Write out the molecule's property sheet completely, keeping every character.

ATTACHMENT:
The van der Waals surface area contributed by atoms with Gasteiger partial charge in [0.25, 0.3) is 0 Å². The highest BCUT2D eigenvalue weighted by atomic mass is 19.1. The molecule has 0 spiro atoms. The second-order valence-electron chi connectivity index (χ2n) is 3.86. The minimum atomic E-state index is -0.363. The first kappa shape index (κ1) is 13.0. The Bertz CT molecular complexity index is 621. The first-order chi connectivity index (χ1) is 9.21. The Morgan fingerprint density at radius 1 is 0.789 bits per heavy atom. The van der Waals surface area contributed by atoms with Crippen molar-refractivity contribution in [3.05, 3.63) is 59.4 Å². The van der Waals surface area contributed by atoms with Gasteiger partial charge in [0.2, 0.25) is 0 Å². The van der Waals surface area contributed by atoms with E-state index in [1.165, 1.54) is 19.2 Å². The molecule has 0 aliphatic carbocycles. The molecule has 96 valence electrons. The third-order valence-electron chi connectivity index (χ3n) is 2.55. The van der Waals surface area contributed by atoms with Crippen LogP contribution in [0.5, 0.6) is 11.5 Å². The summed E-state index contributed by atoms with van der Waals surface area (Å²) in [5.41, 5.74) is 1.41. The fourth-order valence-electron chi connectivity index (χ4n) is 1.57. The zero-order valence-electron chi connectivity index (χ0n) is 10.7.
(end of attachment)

The van der Waals surface area contributed by atoms with Gasteiger partial charge in [0.25, 0.3) is 0 Å². The highest BCUT2D eigenvalue weighted by atomic mass is 19.1. The molecule has 0 spiro atoms. The second-order valence-electron chi connectivity index (χ2n) is 3.86. The minimum atomic E-state index is -0.363. The first kappa shape index (κ1) is 13.0. The Bertz CT molecular complexity index is 621. The first-order chi connectivity index (χ1) is 9.21. The Morgan fingerprint density at radius 1 is 0.789 bits per heavy atom. The van der Waals surface area contributed by atoms with Crippen molar-refractivity contribution in [3.05, 3.63) is 59.4 Å². The van der Waals surface area contributed by atoms with Gasteiger partial charge in [0.2, 0.25) is 0 Å². The van der Waals surface area contributed by atoms with E-state index in [1.165, 1.54) is 19.2 Å². The molecule has 0 aliphatic carbocycles. The molecule has 96 valence electrons. The third-order valence-electron chi connectivity index (χ3n) is 2.55. The van der Waals surface area contributed by atoms with Crippen LogP contribution in [0.5, 0.6) is 11.5 Å². The summed E-state index contributed by atoms with van der Waals surface area (Å²) in [5.41, 5.74) is 1.41. The fourth-order valence-electron chi connectivity index (χ4n) is 1.57. The zero-order valence-electron chi connectivity index (χ0n) is 10.7.